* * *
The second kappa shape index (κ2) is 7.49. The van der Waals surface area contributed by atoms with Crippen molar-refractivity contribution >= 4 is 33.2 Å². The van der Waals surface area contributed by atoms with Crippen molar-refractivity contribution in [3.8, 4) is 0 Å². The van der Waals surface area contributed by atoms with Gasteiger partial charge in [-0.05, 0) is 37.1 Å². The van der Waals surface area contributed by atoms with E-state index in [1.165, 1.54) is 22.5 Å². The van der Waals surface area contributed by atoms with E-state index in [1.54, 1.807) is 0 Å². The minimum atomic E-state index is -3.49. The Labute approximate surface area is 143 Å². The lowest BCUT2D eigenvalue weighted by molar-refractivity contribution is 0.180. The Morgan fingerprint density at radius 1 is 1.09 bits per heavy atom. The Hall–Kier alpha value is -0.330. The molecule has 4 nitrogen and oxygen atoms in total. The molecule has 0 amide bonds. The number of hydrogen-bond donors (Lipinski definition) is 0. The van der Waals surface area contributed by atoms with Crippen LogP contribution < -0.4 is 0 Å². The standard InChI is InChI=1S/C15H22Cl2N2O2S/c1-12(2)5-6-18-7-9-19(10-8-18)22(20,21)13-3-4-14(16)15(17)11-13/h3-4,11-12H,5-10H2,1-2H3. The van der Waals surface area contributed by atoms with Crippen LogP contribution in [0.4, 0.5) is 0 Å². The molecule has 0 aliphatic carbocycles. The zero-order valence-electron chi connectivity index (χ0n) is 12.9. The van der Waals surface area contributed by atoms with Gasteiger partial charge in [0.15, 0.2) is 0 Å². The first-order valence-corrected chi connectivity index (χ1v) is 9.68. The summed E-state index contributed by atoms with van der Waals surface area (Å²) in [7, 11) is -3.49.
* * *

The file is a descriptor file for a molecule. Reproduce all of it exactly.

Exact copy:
The second kappa shape index (κ2) is 7.49. The van der Waals surface area contributed by atoms with Crippen molar-refractivity contribution >= 4 is 33.2 Å². The van der Waals surface area contributed by atoms with Crippen molar-refractivity contribution in [3.8, 4) is 0 Å². The van der Waals surface area contributed by atoms with Gasteiger partial charge in [-0.05, 0) is 37.1 Å². The van der Waals surface area contributed by atoms with E-state index in [1.165, 1.54) is 22.5 Å². The van der Waals surface area contributed by atoms with E-state index in [1.54, 1.807) is 0 Å². The minimum atomic E-state index is -3.49. The Labute approximate surface area is 143 Å². The lowest BCUT2D eigenvalue weighted by molar-refractivity contribution is 0.180. The Morgan fingerprint density at radius 1 is 1.09 bits per heavy atom. The Hall–Kier alpha value is -0.330. The molecule has 4 nitrogen and oxygen atoms in total. The molecule has 0 amide bonds. The number of hydrogen-bond donors (Lipinski definition) is 0. The van der Waals surface area contributed by atoms with Crippen LogP contribution < -0.4 is 0 Å². The standard InChI is InChI=1S/C15H22Cl2N2O2S/c1-12(2)5-6-18-7-9-19(10-8-18)22(20,21)13-3-4-14(16)15(17)11-13/h3-4,11-12H,5-10H2,1-2H3. The van der Waals surface area contributed by atoms with Crippen LogP contribution in [0.4, 0.5) is 0 Å². The molecule has 0 aliphatic carbocycles. The zero-order valence-electron chi connectivity index (χ0n) is 12.9. The van der Waals surface area contributed by atoms with Gasteiger partial charge in [0.15, 0.2) is 0 Å². The first-order valence-corrected chi connectivity index (χ1v) is 9.68. The summed E-state index contributed by atoms with van der Waals surface area (Å²) in [7, 11) is -3.49.